Being social creatures in a complex world, we do things together. We act jointly. While cooperation, in its broadest sense, can involve merely getting out of each other’s way, or refusing to deceive other people, it is also essential to human nature that it involves more active forms of collaboration and coordination (Tomasello 2009; Sterelny 2012). We collaborate with others in many ordinary activities which, though at times similar to those of other animals, take unique and diverse cultural and psychological (...)
    Direct download (2 more)  
     
    My bibliography  
     
    Export citation  
  38.  67 DLs
    John Sutton (2007). Batting, Habit, and Memory: The Embodied Mind and the Nature of Skill. Sport in Society 10 (5):763-786.
    in Jeremy McKenna (ed), At the Boundaries of Cricket, to be published in 2007 as a special issue of the journal Sport in Society and as a book in the series Sport in the Global Society (Taylor and Francis).
    Direct download  
     
    My bibliography  
     
    Export citation  
  39.  64 DLs
    John Sutton & Evelyn Tribble (2011). Cognitive Ecology as a Framework for Shakespearean Studies. Shakespeare Studies 39:94-103.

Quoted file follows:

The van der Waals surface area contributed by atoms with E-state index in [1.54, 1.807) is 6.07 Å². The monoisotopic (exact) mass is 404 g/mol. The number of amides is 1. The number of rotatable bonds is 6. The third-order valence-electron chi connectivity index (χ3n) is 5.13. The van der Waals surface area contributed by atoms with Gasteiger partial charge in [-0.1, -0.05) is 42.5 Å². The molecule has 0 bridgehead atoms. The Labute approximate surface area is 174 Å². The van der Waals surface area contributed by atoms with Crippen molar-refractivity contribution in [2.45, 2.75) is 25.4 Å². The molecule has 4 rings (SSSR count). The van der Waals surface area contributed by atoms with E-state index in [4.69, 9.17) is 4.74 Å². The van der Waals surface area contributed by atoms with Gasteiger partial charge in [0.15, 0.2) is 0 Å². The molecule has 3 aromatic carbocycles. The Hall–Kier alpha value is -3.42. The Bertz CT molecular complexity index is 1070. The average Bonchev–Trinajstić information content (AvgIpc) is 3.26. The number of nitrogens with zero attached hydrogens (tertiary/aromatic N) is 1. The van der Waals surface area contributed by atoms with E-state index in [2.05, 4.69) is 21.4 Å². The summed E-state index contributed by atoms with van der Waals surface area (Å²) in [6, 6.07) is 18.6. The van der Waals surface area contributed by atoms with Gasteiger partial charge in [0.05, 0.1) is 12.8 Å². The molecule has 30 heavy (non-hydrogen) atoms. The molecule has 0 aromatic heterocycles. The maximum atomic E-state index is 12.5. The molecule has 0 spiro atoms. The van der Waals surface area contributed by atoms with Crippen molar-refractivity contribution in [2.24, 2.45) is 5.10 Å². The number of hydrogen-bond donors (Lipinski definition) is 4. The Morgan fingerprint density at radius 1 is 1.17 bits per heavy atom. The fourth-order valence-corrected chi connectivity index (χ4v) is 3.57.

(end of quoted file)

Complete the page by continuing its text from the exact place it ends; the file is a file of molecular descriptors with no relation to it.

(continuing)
‘‘COGNITIVE ECOLOGY’’ is a fruitful model for Shakespearian studies, early modern literary and cultural history, and theatrical history more widely. Cognitive ecologies are the multidimensional contexts in which we remember, feel, think, sense, communicate, imagine, and act, often collaboratively, on the fly, and in rich ongoing interaction with our environments. Along with the anthropologist Edwin Hutchins,1 we use the term ‘‘cognitive ecology’’ to integrate a number of recent approaches to cultural cognition: we believe these approaches offer productive lines of engagement (...)
    Direct download (2 more)  
     
    My bibliography  
     
    Export citation  
  40.  62 DLs